What does this mean for Harvard? What are the implications of signing PepsiCo, a company that made Multinational Monitor's Ten Worst Corporations of 1994? Harvard has always been up for sale. Although the contract should never have been signed, when the choice is presented Harvard will choose budgetary considerations over human rights and the environment. PBHA is also receiving $10,000 from PepsiCo and it does not have the luxury of considering refusal. Public service at Harvard is bankrupt and desperately needs this infusion.

The Undergraduate Council, however, is in a different position. The council has no required expenditures; it is not in the public service business and it is supposed to represent the conscience as well as the opinions of the student body. It has been offered a substantial sum of tainted money, money representing the blood of the Burmese people and the destruction of the environment. The money should be refused.

It is not easy to argue that $10,000 should simply be turned down. We must not let the money--and it is a lot of money--could our judgment. The students of Harvard College will not be sold, our silence will not be bought. A stand should be taken against the actions of PepsiCo and similarly irresponsible corporations. Their actions are wrong, and we do not need their money. It has often been argued that, with this money, the Council can finally put on another large concert. Are we willing to sell out for one night of questionably popular music?

If indeed the money is accepted, the moral burden of the Undergraduate Council is increased. Any money accepted carries with it the burden of helping to rectify the wrongs perpetuated by PepsiCo. The money is in part a product of their irresponsibility; it should be used to improve the situation. There are a lot of people in the world, including many groups in Burma, that need this money a lot more than the Undergraduate Council does.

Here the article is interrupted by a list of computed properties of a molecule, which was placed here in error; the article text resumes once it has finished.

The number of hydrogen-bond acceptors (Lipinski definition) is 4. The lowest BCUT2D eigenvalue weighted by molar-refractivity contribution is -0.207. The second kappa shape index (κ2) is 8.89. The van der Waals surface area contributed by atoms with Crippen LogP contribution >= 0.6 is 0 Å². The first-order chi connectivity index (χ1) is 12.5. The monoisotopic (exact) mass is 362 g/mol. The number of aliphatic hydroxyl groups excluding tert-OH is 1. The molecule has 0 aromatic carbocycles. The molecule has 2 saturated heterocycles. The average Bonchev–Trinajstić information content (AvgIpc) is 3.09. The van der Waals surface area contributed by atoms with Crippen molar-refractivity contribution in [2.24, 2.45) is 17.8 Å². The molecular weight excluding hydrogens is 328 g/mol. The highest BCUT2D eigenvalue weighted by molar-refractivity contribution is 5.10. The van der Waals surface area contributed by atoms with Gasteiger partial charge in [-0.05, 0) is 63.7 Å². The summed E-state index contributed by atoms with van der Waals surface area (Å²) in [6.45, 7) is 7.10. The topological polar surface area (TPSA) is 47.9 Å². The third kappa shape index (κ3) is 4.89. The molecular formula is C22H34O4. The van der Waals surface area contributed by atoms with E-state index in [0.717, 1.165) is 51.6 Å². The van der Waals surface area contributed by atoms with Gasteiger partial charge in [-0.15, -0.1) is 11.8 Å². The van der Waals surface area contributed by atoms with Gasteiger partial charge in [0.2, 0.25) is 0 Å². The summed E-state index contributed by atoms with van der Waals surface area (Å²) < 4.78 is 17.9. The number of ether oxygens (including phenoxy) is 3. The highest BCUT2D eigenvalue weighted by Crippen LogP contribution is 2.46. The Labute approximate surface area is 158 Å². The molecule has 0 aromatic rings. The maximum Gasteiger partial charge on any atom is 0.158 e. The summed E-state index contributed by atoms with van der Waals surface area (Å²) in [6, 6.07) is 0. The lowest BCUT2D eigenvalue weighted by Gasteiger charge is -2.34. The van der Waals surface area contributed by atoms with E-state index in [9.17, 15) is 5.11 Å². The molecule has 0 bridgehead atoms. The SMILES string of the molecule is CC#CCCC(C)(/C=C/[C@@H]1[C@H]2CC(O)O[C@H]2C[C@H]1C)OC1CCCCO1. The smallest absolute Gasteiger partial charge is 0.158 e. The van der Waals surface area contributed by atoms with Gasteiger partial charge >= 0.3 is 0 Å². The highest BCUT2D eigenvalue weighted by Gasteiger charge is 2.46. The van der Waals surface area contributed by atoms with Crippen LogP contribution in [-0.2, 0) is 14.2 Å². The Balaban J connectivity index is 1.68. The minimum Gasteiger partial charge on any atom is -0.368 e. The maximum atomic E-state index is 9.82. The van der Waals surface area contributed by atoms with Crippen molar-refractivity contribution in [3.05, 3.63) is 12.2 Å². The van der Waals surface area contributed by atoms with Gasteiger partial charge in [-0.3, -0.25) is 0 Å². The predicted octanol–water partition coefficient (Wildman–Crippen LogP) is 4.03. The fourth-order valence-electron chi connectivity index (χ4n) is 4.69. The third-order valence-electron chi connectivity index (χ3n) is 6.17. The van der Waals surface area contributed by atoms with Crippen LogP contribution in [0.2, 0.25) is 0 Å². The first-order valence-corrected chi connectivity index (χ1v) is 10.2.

The pro-democracy movement in Burma is not dead, but it is substantially weakened by the imprisonment of many of its leaders and eight years of brutal repression. Aung San Suu Kyi herself, the charismatic woman who has led the peaceful struggle for democracy, could use donations of money or supplies. Refugee camps along the Thai-Burmese border need medical supplies in order to treat the casualties of SLORC shelling. Student groups in exile need funds to help raise awareness worldwide about the plight of the Burmese people.

PepsiCo's profits cannot be ethically used for a local concert. Although the Undergraduate Council is charged with improving student life, it is also charged with "affirming the student citizens dignity and worth." Only the brashest self-indulgence would lead the Council to compromise our dignity by gleefully embracing PepsiCo's donation without thinking twice about its origins. If the Council does not act responsibly, the blood of the Burmese people will be our hands, too.

David S. Grewal '97-'98 is the co-chair of the Environmental Action Committee. Marco B. Simons '97 is the chair of the Undergraduate Council's Student Affairs Committee.